Baldwin of Ibelin, bailli of Jerusalem

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Baldwin of Ibelin (born c. 1245; died 1286/7) was a nobleman of the Kingdom of Cyprus. A member of the House of Ibelin, he was a son of Guy, constable of Cyprus, and a brother of Queen Isabella. He was thus the maternal uncle of King Henry II of Cyprus, whom he served as constable of Cyprus.[1]

In 1277, Nicholas Aleman, lord of Caesarea, murdered Baldwin's brother John in a feud. In revenge, Baldwin, by then already constable, killed Nicholas, who happened to be married to a distant cousin, Isabella, daughter of John II of Beirut.[2]

On 24 June 1286, the teen-aged Henry II sailed to claim the Kingdom of Jerusalem.[a] The fleet and Henry's knights were under the command of Baldwin.[4] Henry was crowned as King of Jerusalem at Tyre in August and then moved on to Acre. He returned to Cyprus in November, but Baldwin stayed behind as the royal bailiff.[b] He was dead by January 1287, when Henry II endowed masses for his soul in the Cathedral of the Holy Wisdom, Nicosia.[1][3]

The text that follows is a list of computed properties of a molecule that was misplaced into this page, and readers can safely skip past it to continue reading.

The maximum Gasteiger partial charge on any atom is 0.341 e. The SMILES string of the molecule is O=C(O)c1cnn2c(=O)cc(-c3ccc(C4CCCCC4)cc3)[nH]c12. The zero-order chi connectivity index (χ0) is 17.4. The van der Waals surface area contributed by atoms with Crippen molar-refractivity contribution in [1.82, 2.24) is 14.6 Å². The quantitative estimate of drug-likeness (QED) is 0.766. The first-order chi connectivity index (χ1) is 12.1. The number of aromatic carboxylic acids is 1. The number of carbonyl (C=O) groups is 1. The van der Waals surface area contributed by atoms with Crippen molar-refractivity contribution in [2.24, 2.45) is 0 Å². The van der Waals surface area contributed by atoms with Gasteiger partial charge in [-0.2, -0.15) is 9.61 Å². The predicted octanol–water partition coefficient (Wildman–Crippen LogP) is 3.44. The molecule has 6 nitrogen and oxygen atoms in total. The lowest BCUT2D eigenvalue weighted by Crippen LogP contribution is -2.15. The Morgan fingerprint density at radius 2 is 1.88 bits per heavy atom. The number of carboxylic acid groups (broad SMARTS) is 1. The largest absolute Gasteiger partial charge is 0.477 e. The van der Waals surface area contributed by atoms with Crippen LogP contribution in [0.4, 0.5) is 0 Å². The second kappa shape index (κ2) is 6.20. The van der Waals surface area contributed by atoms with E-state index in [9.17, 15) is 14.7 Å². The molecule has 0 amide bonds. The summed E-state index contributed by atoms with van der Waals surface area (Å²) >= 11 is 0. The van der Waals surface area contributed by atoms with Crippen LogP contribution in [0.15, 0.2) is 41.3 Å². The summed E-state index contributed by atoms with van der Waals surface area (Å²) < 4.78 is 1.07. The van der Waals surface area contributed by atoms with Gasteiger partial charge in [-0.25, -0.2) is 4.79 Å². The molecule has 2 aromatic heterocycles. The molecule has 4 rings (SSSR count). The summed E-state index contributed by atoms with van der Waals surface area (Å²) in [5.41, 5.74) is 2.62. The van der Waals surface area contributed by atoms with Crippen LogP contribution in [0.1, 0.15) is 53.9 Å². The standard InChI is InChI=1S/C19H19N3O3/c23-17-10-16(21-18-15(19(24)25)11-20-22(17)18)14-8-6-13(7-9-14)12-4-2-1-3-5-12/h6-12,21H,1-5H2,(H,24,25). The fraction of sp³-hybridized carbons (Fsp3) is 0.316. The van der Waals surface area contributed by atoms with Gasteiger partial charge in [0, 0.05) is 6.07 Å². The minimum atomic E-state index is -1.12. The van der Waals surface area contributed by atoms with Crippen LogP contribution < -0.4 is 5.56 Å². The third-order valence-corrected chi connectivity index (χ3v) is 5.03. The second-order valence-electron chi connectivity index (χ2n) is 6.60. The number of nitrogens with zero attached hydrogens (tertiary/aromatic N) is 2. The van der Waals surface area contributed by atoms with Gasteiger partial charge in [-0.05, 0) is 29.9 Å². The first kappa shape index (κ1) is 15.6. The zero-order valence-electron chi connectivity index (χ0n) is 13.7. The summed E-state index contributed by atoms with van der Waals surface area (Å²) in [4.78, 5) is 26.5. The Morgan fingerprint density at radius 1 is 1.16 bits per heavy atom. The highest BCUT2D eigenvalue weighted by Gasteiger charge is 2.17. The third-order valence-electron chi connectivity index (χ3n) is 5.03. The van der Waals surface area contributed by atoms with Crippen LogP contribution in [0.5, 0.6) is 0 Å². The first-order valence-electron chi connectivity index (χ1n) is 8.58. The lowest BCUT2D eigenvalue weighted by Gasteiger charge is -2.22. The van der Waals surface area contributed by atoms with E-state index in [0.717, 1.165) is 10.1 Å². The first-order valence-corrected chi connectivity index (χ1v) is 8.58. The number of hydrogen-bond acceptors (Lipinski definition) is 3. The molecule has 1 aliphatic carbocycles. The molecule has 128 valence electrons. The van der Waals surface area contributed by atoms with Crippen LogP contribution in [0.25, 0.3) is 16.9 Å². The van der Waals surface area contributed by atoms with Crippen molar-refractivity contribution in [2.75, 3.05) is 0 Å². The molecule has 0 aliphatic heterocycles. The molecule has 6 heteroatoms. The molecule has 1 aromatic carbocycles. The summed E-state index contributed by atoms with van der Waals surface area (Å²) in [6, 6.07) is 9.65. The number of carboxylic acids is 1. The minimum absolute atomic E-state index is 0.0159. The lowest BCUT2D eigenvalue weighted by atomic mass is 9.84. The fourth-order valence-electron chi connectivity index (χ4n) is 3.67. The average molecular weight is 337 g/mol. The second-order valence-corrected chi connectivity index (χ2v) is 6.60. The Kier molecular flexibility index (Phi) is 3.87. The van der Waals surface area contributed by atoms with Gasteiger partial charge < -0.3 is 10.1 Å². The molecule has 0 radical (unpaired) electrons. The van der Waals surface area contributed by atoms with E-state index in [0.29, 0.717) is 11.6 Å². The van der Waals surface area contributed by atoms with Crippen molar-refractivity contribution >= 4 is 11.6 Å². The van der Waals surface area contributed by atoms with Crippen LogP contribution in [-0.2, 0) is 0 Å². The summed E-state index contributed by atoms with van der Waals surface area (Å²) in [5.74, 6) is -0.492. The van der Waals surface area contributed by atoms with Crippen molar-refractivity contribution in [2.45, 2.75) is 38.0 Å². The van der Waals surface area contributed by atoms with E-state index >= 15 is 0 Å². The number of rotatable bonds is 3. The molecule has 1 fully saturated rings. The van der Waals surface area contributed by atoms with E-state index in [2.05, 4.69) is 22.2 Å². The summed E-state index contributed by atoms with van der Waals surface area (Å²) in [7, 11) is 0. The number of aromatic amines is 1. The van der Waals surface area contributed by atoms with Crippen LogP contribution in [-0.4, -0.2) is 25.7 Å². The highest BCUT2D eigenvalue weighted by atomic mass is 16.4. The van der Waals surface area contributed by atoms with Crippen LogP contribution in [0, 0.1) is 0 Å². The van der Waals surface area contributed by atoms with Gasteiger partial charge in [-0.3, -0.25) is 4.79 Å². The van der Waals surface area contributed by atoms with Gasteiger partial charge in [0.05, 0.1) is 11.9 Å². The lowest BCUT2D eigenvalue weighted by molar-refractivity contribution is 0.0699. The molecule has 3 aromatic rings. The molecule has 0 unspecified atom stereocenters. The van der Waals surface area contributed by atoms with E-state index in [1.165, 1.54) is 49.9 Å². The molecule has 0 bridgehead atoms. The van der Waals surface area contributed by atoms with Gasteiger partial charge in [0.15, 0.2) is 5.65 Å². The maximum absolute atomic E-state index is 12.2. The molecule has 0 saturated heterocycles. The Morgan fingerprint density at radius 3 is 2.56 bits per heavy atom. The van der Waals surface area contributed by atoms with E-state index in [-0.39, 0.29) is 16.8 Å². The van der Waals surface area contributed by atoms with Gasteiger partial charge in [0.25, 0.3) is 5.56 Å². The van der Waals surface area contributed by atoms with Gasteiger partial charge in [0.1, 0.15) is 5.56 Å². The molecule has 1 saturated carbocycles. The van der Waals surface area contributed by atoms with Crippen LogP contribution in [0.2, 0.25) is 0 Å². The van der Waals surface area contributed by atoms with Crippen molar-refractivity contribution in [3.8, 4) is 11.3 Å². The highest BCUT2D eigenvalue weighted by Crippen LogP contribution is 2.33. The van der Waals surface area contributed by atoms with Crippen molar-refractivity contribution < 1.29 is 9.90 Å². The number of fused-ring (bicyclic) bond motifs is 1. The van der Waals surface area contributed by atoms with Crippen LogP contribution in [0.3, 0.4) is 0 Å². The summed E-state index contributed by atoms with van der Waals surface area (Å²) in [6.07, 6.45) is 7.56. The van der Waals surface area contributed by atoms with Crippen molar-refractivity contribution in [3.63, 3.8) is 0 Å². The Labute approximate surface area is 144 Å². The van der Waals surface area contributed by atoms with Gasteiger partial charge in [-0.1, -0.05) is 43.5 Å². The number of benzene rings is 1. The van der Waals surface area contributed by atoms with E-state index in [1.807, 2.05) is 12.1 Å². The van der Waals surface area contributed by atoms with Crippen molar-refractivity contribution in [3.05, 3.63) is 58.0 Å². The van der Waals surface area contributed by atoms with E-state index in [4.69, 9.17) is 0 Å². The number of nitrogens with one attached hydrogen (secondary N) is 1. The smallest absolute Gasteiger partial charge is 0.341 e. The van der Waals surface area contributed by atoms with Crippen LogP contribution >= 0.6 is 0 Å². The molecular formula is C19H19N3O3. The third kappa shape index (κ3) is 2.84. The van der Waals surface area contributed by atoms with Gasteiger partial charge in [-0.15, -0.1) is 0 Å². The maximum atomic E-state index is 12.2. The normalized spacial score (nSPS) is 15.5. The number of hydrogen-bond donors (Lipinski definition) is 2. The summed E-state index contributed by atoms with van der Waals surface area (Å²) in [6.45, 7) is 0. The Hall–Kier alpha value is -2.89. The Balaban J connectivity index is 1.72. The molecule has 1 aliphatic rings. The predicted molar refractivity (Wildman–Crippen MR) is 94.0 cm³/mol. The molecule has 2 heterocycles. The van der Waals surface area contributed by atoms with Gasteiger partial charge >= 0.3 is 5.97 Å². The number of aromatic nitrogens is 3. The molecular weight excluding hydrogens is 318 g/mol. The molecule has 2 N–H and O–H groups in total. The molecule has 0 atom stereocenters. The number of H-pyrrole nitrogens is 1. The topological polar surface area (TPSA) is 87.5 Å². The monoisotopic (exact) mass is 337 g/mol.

1. ^ The kingdom at this stage comprised little more than the royal city of Acre, the Templar lordship of Athlit and Sidon, and the secular lordships of Tyre and Beirut.[3]
  2. ^ According to the Templar of Tyre, the Chronicle of Amadi and Florio Bustron, Baldwin was the bailiff of Jerusalem who stayed behind. According to Marino Sanudo, it was his brother, Philip of Ibelin.[4] Sanudo is probably mistaken.[3]


  1. ^ a b Peter W. Edbury, "Redating the Death of King Henry I of Cyprus?", in Michel Balard, Benjamin Z. Kedar and Jonathan Riley-Smith (eds.), Dei gesta per Francos: Études sur les croisades dédiées à Jean Richard / Crusade Studies in Honour of Jean Richard (Ashgate, 2001), pp. 339–348.
  2. ^ John L. Lamonte, "The Lords of Caesarea in the Period of the Crusades", Speculum 22, 2 (1947), p. 159.
  3. ^ a b c Peter W. Edbury, The Kingdom of Cyprus and the Crusades, 1191–1374 (Cambridge University Press, 1991), pp. 97–98 and 184n.
  4. ^ a b George Hill, A History of Cyprus, Volume II: The Frankish Period, 1192–1432 (Cambridge University Press, 2010 [1948]), pp. 180 and 181n.